Entries tagged "Obama"

Redemption at the Polls: Obama’s 2012 re-election, 80s Identity Politics and the Tipping Point



A lot of geek prayers were answered recently through geek statistical analysis by Nate Silver. He accurately predicted almost all the US election results and was dismissed for it by the Right, for his bewitching use of math because “Nobody knows anything.”

Nate Silver is a statistician taking on the job done before by pundits and experts who have been around the game a long time. He is quiet and nerdy and he bested them all. It’s exactly the story told in Moneyball (which is a great movie and an amazing book by Michael Lewis).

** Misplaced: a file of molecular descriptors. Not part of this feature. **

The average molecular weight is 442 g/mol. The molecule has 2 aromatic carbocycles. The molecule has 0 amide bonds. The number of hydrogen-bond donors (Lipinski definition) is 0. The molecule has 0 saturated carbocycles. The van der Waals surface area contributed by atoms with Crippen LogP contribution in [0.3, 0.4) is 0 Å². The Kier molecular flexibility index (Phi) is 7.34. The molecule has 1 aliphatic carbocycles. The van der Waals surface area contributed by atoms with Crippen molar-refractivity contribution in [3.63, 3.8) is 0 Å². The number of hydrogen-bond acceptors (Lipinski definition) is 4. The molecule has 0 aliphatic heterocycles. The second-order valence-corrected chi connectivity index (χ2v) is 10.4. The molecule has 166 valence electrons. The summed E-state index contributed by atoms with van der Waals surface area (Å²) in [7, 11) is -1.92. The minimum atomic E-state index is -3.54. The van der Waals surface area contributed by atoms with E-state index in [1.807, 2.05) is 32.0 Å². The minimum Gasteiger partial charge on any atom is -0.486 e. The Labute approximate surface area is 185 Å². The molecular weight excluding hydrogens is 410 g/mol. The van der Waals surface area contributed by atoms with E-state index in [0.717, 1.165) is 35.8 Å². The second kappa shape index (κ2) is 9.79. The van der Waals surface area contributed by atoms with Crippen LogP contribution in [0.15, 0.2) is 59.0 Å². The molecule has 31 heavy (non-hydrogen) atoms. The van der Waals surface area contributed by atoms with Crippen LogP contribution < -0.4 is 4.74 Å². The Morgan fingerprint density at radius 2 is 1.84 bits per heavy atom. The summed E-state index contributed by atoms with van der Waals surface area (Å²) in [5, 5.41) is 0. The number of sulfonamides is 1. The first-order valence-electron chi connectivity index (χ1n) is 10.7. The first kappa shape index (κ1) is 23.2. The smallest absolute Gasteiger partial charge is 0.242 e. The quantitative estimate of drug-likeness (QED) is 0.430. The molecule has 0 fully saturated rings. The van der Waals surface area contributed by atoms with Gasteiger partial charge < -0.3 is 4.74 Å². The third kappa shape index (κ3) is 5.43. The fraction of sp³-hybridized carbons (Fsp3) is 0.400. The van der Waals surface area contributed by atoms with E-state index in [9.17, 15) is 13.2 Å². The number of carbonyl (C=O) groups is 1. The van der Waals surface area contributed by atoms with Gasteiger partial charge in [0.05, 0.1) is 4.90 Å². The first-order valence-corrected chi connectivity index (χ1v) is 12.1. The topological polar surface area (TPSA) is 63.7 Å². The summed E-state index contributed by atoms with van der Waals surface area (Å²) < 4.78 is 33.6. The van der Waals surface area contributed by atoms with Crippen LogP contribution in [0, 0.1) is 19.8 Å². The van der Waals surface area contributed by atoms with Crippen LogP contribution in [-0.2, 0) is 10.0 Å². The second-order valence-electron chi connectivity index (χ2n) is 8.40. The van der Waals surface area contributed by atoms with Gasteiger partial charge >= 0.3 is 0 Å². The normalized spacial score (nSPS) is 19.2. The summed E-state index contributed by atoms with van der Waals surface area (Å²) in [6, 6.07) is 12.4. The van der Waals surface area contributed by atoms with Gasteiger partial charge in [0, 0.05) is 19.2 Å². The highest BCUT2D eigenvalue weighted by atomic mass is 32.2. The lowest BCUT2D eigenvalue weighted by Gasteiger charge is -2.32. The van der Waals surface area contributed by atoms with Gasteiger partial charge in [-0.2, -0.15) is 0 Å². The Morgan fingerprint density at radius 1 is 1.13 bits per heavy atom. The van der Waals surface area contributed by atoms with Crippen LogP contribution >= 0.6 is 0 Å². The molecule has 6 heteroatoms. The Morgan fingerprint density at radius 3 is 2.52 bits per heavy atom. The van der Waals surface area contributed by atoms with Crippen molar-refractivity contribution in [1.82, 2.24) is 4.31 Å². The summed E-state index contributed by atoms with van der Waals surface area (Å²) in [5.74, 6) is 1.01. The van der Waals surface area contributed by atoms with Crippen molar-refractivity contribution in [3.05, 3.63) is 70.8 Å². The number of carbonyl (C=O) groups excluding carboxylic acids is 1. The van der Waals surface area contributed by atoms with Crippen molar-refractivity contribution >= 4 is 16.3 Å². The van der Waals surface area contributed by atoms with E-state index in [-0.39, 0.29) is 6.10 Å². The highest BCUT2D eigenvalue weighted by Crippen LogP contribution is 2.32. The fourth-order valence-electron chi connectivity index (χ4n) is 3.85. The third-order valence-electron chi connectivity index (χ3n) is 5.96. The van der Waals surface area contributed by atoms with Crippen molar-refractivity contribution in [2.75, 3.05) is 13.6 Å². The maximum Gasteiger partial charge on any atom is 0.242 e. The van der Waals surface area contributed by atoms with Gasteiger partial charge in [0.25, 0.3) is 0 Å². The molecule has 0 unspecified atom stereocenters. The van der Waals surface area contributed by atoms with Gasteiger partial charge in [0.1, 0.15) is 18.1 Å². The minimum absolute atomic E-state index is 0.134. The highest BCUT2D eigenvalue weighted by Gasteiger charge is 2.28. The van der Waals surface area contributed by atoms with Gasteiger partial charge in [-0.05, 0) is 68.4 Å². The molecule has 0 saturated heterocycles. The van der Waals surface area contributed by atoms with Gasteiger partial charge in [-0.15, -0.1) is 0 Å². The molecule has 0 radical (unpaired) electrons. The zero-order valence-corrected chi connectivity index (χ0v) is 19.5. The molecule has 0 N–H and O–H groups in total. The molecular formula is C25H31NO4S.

I was lucky to get a nerdy tour of Obama’s campaign headquarters when I was speaking at WebVisions in Chicago in October. (Many thanks to them for the tour and the above pic). Some of the people in our group who worked in UX (or user experience design) knew the Obama campaign’s head of UX. Obama’s HQ was full of old computer monitors propped on cardboard boxes for ergonomic help. There were huge numbers of young people editing video, designing sites, coding, making calls and designing all manner of posters which were all center justified and beautifully fonted (yes I made that word up and I like it). The posters and youthful environment felt like a Pride Parade organized by McSweeney’s smushed with a tech start up: Asian American Pacific Islanders for Obama, African Americans for Obama, LGBT Americans for Obama and so on.